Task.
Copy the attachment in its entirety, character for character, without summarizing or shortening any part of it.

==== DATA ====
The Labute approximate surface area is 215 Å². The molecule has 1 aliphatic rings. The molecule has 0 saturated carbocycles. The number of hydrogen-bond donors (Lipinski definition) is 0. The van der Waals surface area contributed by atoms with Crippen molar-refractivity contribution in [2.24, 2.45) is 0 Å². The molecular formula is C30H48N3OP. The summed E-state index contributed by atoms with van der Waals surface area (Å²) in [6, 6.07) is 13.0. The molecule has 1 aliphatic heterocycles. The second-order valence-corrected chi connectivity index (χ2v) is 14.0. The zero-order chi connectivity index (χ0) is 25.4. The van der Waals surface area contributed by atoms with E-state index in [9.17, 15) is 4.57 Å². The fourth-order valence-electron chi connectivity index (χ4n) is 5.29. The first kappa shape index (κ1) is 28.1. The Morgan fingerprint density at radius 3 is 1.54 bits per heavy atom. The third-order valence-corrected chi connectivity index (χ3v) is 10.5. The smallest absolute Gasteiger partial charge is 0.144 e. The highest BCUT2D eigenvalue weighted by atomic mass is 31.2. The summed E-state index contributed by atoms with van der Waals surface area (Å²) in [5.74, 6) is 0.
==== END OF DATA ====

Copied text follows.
The Labute approximate surface area is 215 Å². The molecule has 1 aliphatic rings. The molecule has 0 saturated carbocycles. The number of hydrogen-bond donors (Lipinski definition) is 0. The van der Waals surface area contributed by atoms with Crippen molar-refractivity contribution in [2.24, 2.45) is 0 Å². The molecular formula is C30H48N3OP. The summed E-state index contributed by atoms with van der Waals surface area (Å²) in [6, 6.07) is 13.0. The molecule has 1 aliphatic heterocycles. The second-order valence-corrected chi connectivity index (χ2v) is 14.0. The zero-order chi connectivity index (χ0) is 25.4. The van der Waals surface area contributed by atoms with E-state index in [9.17, 15) is 4.57 Å². The fourth-order valence-electron chi connectivity index (χ4n) is 5.29. The first kappa shape index (κ1) is 28.1. The Morgan fingerprint density at radius 3 is 1.54 bits per heavy atom. The third-order valence-corrected chi connectivity index (χ3v) is 10.5. The smallest absolute Gasteiger partial charge is 0.144 e. The highest BCUT2D eigenvalue weighted by atomic mass is 31.2. The summed E-state index contributed by atoms with van der Waals surface area (Å²) in [5.74, 6) is 0.